Archive for January, 2012
Oh, my. Another Junos post. Somebody stop me before I get my JNCIA!
This isn’t hard stuff at all. I’m sure there are a couple of cool tricks I don’t know yet, but let’s try anyway. I”m working on an SRX240 here running 11.1 and some change.
Let’s put interfaces ge-0/0/0.0 and lo0.0 in OSPF area 0. If you know the Junos configuration hierarchy, this will be very easy to you. Even if you don’t, you can stare at the config for a little bit and see what we’re doing.
set protocols ospf area 0.0.0.0 interface ge-0/0/0.0 set protocols ospf area 0.0.0.0 interface lo0.0
This is the only OSPF configuration you need, but guess what? It won’t work. Since a Junos device is also a firewall, it will drop OSPF packets as they come into the interface; you have to declare that you do indeed want to accept OSPF packets. You do this by creating a security zone, putting the right interfaces in the right zone, and then enabling OSPF on that zone.
We’ll create a zone called INSIDE for our purposes here. Note that there are about billion more steps (I counted) to fully configure your security zones, but that’s way beyond our scope here.
set security zones security-zone INSIDE interfaces ge-0/0/0.0 set security zones security-zone INSIDE interfaces lo0.0 set security zones security-zone INSIDE host-inbound-traffic protocols ospf
You can also allow OSPF on specific interfaces like this. These commands will also put those interfaces in the right security zone.
set security zones security-zone INSIDE interfaces ge-0/0/0.0 host-inbound-traffic protocols ospf set security zones security-zone INSIDE interfaces lo0.0 host-inbound-traffic protocols ospf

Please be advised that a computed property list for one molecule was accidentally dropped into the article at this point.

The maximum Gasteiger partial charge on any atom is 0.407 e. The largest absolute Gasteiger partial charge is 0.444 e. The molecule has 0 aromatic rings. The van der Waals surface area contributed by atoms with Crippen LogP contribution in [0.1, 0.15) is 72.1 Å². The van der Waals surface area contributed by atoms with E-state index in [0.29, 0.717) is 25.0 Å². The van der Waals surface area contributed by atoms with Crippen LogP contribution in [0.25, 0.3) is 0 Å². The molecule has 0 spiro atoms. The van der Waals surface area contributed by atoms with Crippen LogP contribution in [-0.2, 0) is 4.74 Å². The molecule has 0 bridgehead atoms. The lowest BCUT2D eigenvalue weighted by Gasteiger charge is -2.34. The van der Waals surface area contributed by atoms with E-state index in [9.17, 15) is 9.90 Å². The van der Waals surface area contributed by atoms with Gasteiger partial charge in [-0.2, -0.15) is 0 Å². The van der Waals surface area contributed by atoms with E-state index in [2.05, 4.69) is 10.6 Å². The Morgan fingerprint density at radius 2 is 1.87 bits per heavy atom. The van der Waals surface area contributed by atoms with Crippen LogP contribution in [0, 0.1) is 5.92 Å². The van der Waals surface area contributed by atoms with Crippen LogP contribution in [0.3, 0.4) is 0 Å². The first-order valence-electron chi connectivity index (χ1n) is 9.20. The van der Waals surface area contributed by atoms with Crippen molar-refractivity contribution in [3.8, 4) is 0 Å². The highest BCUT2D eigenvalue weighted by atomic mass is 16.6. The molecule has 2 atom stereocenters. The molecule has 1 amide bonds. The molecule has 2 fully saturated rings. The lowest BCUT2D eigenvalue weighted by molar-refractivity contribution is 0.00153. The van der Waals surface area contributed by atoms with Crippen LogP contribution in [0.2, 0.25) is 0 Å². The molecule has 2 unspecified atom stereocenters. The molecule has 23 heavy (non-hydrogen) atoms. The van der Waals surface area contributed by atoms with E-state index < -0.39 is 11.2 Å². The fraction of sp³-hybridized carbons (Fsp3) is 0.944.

I’m not sure if you need to do this to lo0.0, but it won’t hurt.
Now you can see your OSPF neighbors come up and start exchanging routing information. That is, of course, assuming you did everything else right.
blog deadlines questions my way.
The year is finally over. Actually, it sort of snuck up on me. I must be getting really old or something to let that happen.
At the beginning of the year, I posted my goals for 2011. How did I do? Not too well. I batted .500, so feel free to boo me.
- Hurry up and finish CCNA Voice : I finished that on 7 February. Was it worth it? Not really. I haven’t used the knowledge, and voice isn’t my thing. I got it to spice up the resume, but it didn’t really come into play at all. Oh, well. It’ll expire in about 2 years.
- Pass CCIE R&S written exam : I got this one finally. I flunked out at Cisco Live this year, but I redeemed myself on 23 August with a pass. Jody still owes me a drink since I hold the record for lowest passing score.
- Select a CCIE training vendor : Yeah…I never got to that one. When I finally got through the written, my job had completely drained my motivation. I fixed that problem by getting a new job, but that didn’t help free up any time to figure out which vendor I wanted to use. #fail
- Schedule CCIE R&S lab : That obviously didn’t work out, either, since it’s dependent on selecting a training vendor. #fail
What does this hold for this year? Getting some training and scheduling an exam is obviously priority. Since my new job is going all Juniper, going through those certifications would be next. Another super-busy year, I’m sure.
Good luck to everyone in 2012.